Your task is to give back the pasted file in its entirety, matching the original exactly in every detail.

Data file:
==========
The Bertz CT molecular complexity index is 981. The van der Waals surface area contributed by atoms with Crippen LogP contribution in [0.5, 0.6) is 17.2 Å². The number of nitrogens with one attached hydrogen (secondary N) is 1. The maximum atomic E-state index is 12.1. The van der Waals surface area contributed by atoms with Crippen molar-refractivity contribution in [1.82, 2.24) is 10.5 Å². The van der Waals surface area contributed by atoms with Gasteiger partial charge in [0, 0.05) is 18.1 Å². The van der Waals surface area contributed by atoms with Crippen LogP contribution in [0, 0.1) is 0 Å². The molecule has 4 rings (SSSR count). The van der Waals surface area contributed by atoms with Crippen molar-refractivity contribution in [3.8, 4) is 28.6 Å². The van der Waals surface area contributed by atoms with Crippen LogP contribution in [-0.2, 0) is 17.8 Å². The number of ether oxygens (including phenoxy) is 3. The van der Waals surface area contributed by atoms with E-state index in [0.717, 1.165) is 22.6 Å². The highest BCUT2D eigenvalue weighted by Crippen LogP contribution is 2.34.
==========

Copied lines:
The Bertz CT molecular complexity index is 981. The van der Waals surface area contributed by atoms with Crippen LogP contribution in [0.5, 0.6) is 17.2 Å². The number of nitrogens with one attached hydrogen (secondary N) is 1. The maximum atomic E-state index is 12.1. The van der Waals surface area contributed by atoms with Crippen molar-refractivity contribution in [1.82, 2.24) is 10.5 Å². The van der Waals surface area contributed by atoms with Gasteiger partial charge in [0, 0.05) is 18.1 Å². The van der Waals surface area contributed by atoms with Crippen LogP contribution in [0, 0.1) is 0 Å². The molecule has 4 rings (SSSR count). The van der Waals surface area contributed by atoms with Crippen molar-refractivity contribution in [3.8, 4) is 28.6 Å². The van der Waals surface area contributed by atoms with Crippen LogP contribution in [-0.2, 0) is 17.8 Å². The number of ether oxygens (including phenoxy) is 3. The van der Waals surface area contributed by atoms with E-state index in [0.717, 1.165) is 22.6 Å². The highest BCUT2D eigenvalue weighted by Crippen LogP contribution is 2.34.